I can’t believe Jemima, my youngest starts nursery this week. Not only because rather predictably her babydom has gone way too quickly but also because sometimes I’m still genuinely shocked she’s here. This time 3 years ago I’d just found out I was pregnant which is usually a magical moment but I couldn’t quite allow myself to believe it as I had my first daughter through ICSI.
I’d love to say that it was like a fairytale and I knew my natural pregnancy was “right” from the start but I was continually nervous because I’d miscarried before. Besides as a former IVF patient, to me the most logical way towards a healthy baby was months of injections, scans, operations and tablets. A conventional conception to me was, well unconventional. Could I really carry this baby on my own?
As my girth began to grow, the hope that I may have a second baby naturally seemed almost real. Then finally my gorgeous little girl was born and that hope did become a reality. Jemima arrived angry and fashionably late, not early and serene as is often the case with second babies and has continued to laugh in the face of what is expected of her.
I was told “The Second Child develops quicker” and she’d definitely be walking early. Jemima chose not to. I guess why would she need to move when Izzie, her older sister was constantly putting on a cabaret right in front of her bouncer? And I remember a friend saying when she saw Jemima passed out on her baby gym again, “That’s my sort of work out!” Jemima will not rush for anyone.
Then there’s “The Second Child is a less fussy eater” myth. I don’t think so, Jemima went through some very odd food phases. She earned her nickname “Bam Bam” for tearing through strips of chicken with her gums then decided she’d eat nothing but grapes and bread for a few weeks. Jemima’s interesting culinary tastes continue but unless a child requests sushi and blinis I try not to overreact to Diva food demands,
And Jemima can be a Diva at times. It surprises me how often I hear, “The Second Child is more laid back”. Granted Jemima doesn’t lose her rag with the monotonous regularity Izzie does but she’s much more difficult to distract and always determined to finish a floor show during public paddys. Bribes will not buy Jemima’s cooperation and as helpless as this makes me feel, I kind of admire her strength of character.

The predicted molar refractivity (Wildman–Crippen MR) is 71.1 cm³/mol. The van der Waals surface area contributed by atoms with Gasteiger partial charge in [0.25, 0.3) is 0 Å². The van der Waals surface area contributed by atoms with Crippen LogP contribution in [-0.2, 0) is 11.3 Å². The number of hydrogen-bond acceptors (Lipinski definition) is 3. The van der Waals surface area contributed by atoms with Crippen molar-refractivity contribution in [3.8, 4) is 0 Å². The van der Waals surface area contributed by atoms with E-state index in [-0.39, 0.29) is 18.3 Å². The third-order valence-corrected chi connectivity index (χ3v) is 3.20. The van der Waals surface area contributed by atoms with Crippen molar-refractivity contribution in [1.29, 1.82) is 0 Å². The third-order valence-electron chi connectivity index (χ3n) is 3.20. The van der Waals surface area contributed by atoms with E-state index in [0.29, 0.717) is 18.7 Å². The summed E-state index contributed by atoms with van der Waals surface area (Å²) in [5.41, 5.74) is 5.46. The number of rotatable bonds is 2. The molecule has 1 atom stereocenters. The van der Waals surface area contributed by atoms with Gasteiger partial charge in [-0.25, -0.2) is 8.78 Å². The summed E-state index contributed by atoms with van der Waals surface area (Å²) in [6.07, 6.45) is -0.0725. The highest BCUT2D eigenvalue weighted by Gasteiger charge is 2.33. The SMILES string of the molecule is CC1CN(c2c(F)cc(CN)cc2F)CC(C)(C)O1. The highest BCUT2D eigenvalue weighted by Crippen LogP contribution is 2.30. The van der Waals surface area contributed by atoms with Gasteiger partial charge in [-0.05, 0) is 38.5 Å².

I should of course not take bad behaviour personally and was even told “I’d be more laid back with my second baby”. Er no. I still panic if I can’t hear her chattering on the monitor in the morning and terrify the poor creature by creeping into her room and peering into her cot when she’s sleeping. It’s got to be a horrible shock waking up to a big face looming over you. Equally when she’s making too much of a racket I worry something’s wrong.
I also heard that “I’d know what I was doing as I made my mistakes with my first so practicalities like potty training would be easier”. Really? Now I’m fortunate to be married to a man who’s passion equals his potty training prowess but I did my fair share and still find myself in the peculiar predicament of begging a very small, very stubborn person to piss in a pot.
At the ripe old age of 24 months I remember someone remarked that my child wasn’t yet trained. When they didn’t get a reaction from me they went on to comment “oh well she won’t be going to school in nappies” in the tone of “she so will, you loser”. It still makes me smile how some parents get so competitive about their children performing in a potty.
And that sums up the last couple of years really, a lot of laughter and rebellion. I’m sad that our time alone is coming to an end but reflecting on the last two years, happily I realise I have few regrets. I have totally indulged and enjoyed my baby and not listened to people’s often hurtful and occasionally helpful comments about what my child should or should not be doing. As long as Jemima and the rest of the family were happy and healthy I was reassured I was doing the right thing,
I believe it’s the right time for Jemima to start nursery but I’m worried how she will react when I leave her for the first time. It’s only natural I’m nervous and there probably will be tears and tantrums. Jemima may take care of the tantrums and I’m fairly sure I will shed a discrete tear. I wonder how she will cope with her new environment and just how I’ll adapt to returning to work?
Has the Fax machine finally disappeared or will that same supplier still expect me to fax over signed order confirmations with the implication that I’m a little bit shifty? Do people still use corporate lingo like “I’ll keep you in the loop” or “You’ve got to think outside the box”? Will these phrases still make me smile? Will I ever get to grips with SEO as the book I’m reading on it makes me feel awfully sleepy?
There’s so much I don’t know and even more I’m unsure of but I guess that’s ok, Jemima has taught me that stepping into unknown territory can have some pretty amazing results. Sometimes we surprise ourselves and it’s true that ordinary people do extraordinary things.
I never dreamed that as an IVF patient I could go on to have a baby naturally yet the last two years have been incredible. Sometimes I catch myself looking into Jemima’s beautiful face and I’m genuinely overwhelmed, not only by the intensity of my love for her but also because Jemima reminds me that anything is possible.